2000 Pacific typhoon season

The 2000 Pacific typhoon season marked the first year using names contributed by the World Meteorological Organization. It was a rather below-average season, producing a total of 23 tropical storms, 13 typhoons and 4 intense typhoons. The season ran throughout 2000, though typically most tropical cyclones develop between May and October. The season's first named storm, Damrey, developed on May 7, while the season's last named storm, Soulik, dissipated on January 4 of the next year.

The scope of this article is limited to the Pacific Ocean to the north of the equator between 100°E and the 180th meridian. Within the northwestern Pacific Ocean, there are two separate agencies that assign names to tropical cyclones, which often results in a storm having two names. The Japan Meteorological Agency (JMA) will name a tropical cyclone should it be judged to have 10-minute sustained wind speeds of at least 65 km/h (40 mph) anywhere in the basin, whilst the Philippine Atmospheric, Geophysical and Astronomical Services Administration (PAGASA) assigns names to tropical cyclones which move into or form as tropical depressions in their area of responsibility, located between 115°E and 135°E and between 5°N and 25°N, regardless of whether or not the tropical cyclone has already been given a name by the JMA. Tropical depressions monitored by the United States' Joint Typhoon Warning Center (JTWC) are given a number with a "W" suffix.

2000 Pacific typhoon season
2000 Pacific typhoon season summary
Season summary map
Seasonal boundaries
First system formedFebruary 7, 2000
Last system dissipatedJanuary 4, 2001
Strongest storm
NameBilis
 • Maximum winds205 km/h (125 mph)
(10-minute sustained)
 • Lowest pressure920 hPa (mbar)
Seasonal statistics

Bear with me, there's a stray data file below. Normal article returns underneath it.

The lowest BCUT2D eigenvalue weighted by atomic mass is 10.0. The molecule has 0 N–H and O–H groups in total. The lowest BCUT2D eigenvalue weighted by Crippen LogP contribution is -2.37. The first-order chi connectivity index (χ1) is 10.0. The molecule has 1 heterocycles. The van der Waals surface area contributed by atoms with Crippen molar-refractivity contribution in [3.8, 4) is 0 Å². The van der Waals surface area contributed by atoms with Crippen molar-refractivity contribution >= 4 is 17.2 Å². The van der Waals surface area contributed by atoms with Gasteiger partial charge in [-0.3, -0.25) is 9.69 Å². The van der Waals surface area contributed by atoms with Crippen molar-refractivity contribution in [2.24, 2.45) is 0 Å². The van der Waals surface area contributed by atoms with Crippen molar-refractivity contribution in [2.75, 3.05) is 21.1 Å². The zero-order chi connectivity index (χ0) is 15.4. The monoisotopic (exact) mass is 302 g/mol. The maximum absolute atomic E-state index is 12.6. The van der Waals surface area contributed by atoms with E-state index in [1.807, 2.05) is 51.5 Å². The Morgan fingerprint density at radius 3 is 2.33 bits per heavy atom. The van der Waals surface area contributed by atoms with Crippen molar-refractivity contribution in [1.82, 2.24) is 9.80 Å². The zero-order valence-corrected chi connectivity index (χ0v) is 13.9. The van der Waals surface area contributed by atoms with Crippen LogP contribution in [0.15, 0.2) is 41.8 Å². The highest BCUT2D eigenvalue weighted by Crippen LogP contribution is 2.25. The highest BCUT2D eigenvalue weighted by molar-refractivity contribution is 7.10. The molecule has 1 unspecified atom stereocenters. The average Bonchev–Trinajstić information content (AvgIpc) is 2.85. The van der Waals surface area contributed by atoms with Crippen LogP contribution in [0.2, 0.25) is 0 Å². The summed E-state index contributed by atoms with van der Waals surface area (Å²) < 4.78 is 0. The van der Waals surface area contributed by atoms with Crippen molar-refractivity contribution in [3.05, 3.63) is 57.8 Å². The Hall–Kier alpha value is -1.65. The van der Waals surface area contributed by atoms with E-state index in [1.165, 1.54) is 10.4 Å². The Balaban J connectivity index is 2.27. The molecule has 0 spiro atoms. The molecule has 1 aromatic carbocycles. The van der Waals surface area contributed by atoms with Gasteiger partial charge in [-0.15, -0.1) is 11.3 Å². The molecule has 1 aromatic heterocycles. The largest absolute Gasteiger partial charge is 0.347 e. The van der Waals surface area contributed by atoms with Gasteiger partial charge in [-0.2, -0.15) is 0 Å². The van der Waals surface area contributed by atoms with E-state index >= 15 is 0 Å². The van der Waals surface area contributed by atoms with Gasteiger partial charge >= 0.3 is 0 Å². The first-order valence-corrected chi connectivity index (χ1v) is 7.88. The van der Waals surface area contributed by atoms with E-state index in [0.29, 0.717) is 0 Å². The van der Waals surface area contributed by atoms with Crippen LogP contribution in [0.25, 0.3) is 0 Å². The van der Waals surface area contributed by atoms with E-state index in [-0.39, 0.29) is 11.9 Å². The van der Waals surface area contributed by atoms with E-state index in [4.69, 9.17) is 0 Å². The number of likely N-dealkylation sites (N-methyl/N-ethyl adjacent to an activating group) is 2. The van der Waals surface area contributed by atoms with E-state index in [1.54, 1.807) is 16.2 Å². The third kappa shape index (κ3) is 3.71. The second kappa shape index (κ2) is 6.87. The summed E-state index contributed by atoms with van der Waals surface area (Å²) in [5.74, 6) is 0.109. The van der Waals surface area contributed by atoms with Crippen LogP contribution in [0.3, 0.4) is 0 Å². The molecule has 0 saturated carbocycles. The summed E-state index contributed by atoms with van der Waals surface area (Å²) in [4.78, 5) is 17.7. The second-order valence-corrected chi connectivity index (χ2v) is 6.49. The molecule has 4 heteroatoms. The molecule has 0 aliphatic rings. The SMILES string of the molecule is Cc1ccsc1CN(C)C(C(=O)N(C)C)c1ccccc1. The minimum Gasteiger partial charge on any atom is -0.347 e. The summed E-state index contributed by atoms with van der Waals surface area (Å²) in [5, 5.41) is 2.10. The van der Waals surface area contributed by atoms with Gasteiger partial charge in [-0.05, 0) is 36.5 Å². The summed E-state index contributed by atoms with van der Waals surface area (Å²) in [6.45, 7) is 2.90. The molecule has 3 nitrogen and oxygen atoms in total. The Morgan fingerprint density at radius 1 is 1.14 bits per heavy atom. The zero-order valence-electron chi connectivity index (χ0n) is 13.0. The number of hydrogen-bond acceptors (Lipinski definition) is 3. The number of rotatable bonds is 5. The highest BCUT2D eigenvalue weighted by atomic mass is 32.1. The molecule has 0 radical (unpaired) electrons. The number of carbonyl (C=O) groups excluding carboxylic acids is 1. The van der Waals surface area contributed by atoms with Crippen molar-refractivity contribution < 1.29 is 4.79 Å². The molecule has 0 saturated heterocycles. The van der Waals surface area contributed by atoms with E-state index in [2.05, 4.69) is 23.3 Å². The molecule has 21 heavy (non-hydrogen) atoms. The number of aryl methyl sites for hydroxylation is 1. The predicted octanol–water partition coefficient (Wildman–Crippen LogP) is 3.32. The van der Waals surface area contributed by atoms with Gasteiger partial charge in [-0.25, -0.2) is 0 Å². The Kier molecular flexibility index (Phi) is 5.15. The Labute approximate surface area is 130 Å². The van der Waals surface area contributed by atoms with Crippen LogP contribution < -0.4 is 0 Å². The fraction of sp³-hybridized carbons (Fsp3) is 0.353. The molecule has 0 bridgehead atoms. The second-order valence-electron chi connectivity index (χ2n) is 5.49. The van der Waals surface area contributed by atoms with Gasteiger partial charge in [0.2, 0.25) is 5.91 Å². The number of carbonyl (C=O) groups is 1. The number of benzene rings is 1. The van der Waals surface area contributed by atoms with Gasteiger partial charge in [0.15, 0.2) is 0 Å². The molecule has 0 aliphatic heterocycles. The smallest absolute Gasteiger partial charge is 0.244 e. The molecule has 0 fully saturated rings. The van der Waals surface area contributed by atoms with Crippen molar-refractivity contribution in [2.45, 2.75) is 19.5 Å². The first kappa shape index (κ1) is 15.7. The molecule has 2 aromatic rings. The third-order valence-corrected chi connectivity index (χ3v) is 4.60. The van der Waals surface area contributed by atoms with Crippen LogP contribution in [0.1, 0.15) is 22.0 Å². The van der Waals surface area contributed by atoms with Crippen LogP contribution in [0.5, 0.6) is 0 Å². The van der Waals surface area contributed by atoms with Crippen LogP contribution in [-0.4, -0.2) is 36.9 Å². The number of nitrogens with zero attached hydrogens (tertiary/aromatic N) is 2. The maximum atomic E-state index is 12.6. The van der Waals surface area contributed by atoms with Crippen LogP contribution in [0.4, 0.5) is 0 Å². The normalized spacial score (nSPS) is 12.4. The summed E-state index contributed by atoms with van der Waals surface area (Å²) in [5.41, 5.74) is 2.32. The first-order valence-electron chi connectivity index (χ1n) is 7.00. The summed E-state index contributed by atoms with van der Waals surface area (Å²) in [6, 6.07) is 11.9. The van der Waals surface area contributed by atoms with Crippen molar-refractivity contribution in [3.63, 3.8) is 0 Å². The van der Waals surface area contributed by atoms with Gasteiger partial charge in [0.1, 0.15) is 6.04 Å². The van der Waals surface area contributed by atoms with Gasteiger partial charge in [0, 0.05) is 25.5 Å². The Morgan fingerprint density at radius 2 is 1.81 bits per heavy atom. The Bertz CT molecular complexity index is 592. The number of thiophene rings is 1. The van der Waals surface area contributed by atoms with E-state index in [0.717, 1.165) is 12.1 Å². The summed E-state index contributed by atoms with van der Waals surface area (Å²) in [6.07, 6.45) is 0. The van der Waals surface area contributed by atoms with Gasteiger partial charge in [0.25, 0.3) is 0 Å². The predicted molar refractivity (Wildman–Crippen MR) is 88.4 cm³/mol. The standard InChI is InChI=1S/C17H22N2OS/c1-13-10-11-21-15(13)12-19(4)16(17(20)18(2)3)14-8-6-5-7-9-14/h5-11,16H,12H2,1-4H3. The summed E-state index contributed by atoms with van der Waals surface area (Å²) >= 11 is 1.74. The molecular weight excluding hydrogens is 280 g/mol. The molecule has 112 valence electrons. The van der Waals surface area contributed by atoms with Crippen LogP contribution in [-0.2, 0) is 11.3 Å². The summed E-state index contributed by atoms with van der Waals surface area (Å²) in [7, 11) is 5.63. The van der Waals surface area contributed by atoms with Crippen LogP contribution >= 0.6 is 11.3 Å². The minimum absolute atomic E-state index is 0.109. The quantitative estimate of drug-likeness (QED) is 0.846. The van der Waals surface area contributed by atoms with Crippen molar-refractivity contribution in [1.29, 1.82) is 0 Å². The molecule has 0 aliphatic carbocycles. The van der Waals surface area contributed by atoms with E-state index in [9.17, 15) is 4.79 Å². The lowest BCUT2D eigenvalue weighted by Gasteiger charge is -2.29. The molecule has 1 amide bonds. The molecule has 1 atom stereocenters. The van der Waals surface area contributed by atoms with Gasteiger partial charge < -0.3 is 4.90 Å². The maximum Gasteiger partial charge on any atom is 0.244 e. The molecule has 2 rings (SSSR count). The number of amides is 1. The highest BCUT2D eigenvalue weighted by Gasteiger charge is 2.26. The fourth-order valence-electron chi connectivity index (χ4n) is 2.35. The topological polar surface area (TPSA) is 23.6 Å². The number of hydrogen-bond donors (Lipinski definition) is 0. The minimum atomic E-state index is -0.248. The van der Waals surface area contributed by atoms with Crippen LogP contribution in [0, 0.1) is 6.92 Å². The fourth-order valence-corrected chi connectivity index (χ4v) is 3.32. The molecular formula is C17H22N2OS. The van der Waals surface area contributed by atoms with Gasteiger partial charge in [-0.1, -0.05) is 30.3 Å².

Total depressions51
Total storms23
Typhoons13
Super typhoons4 (unofficial)
Total fatalities467 total
Total damage> $7.11 billion (2000 USD)
Related articles

Systems

In storm information below, wind-speed advisories differ from the Joint Typhoon Warning Center (JTWC) to the JMA as the JTWC uses the United States' criteria of 1-minute means to designate maximum sustained winds, while the JMA uses the 10-minute mean wind criteria to designate tropical cyclone maximum sustained winds. This difference generally results in JTWC maximum winds appearing higher than the maximum winds described by the JMA for the same typhoon.

Typhoon Damrey (Asiang)

Typhoon (JMA)
Category 5 super typhoon (SSHWS)
Damrey 2000-05-09 0145Z
 
Damrey 2000 track
DurationMay 4 – May 12
Peak intensity165 km/h (105 mph) (10-min)  930 hPa (mbar)

The first storm of the season started out as a tropical low near Palau on May 3, when the JTWC first gave the system a poor chance of formation. However within the next few hours the low quickly organized, and the next day the JMA recognized the low as a depression. Operationally it wasn't until May 5 that the JTWC issued its first warning for the newly formed depression. Drifting northwest the depression gradually organized into a tropical storm on May 6. It was given the name Asiang on May 6 by PAGASA[1] and Damrey on May 7 by the JMA, respectively. At this time a weakening sub-tropical ridge was moving northward causing Damrey to move in a northeasterly direction. Damrey became a typhoon early on May 8 and soon thereafter satellite images began to show an eye forming at the center. During the next 24 hours Damrey quite steadily intensified, reaching winds of 130 mph (215 km/h) by May 9. The system became very symmetrical and small, allowing the typhoon to reach a peak intensity of 180 mph (290 km/h) and gusts as high as 220 mph late on May 9. Due to the compact structure of the typhoon it would only take twenty-four hours of high vertical wind shear, from a nearby high pressure, to reduce Damrey to a tropical storm. The convection continue to decrease around the LLCC and the system picked up in forward momentum under deteriorating environment.[2] By May 12 Damrey became fully extra-tropical and eventually dissipated on May 16.[3]